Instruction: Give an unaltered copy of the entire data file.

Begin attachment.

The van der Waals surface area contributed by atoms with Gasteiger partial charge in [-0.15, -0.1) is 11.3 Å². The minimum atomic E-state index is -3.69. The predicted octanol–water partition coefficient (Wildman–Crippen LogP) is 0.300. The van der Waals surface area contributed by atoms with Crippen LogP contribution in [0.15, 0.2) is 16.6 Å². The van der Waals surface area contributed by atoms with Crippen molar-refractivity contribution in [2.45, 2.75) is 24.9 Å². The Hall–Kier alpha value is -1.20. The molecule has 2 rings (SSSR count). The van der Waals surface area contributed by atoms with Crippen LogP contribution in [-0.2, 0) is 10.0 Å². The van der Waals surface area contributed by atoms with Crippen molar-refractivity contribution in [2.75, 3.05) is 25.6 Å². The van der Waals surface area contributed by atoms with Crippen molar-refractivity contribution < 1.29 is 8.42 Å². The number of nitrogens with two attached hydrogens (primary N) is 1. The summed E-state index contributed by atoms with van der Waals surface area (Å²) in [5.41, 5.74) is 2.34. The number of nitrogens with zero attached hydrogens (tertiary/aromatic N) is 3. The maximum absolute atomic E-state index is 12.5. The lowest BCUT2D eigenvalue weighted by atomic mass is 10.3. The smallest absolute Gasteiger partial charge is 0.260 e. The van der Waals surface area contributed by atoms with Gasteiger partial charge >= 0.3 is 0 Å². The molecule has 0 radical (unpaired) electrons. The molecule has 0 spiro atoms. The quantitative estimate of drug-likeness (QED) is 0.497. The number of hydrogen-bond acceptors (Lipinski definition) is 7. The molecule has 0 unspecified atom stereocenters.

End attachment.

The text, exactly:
The van der Waals surface area contributed by atoms with Gasteiger partial charge in [-0.15, -0.1) is 11.3 Å². The minimum atomic E-state index is -3.69. The predicted octanol–water partition coefficient (Wildman–Crippen LogP) is 0.300. The van der Waals surface area contributed by atoms with Crippen LogP contribution in [0.15, 0.2) is 16.6 Å². The van der Waals surface area contributed by atoms with Crippen molar-refractivity contribution in [2.45, 2.75) is 24.9 Å². The Hall–Kier alpha value is -1.20. The molecule has 2 rings (SSSR count). The van der Waals surface area contributed by atoms with Crippen LogP contribution in [-0.2, 0) is 10.0 Å². The van der Waals surface area contributed by atoms with Crippen molar-refractivity contribution in [2.75, 3.05) is 25.6 Å². The van der Waals surface area contributed by atoms with Crippen molar-refractivity contribution < 1.29 is 8.42 Å². The number of nitrogens with two attached hydrogens (primary N) is 1. The summed E-state index contributed by atoms with van der Waals surface area (Å²) in [5.41, 5.74) is 2.34. The number of nitrogens with zero attached hydrogens (tertiary/aromatic N) is 3. The maximum absolute atomic E-state index is 12.5. The lowest BCUT2D eigenvalue weighted by atomic mass is 10.3. The smallest absolute Gasteiger partial charge is 0.260 e. The van der Waals surface area contributed by atoms with Gasteiger partial charge >= 0.3 is 0 Å². The molecule has 0 radical (unpaired) electrons. The molecule has 0 spiro atoms. The quantitative estimate of drug-likeness (QED) is 0.497. The number of hydrogen-bond acceptors (Lipinski definition) is 7. The molecule has 0 unspecified atom stereocenters.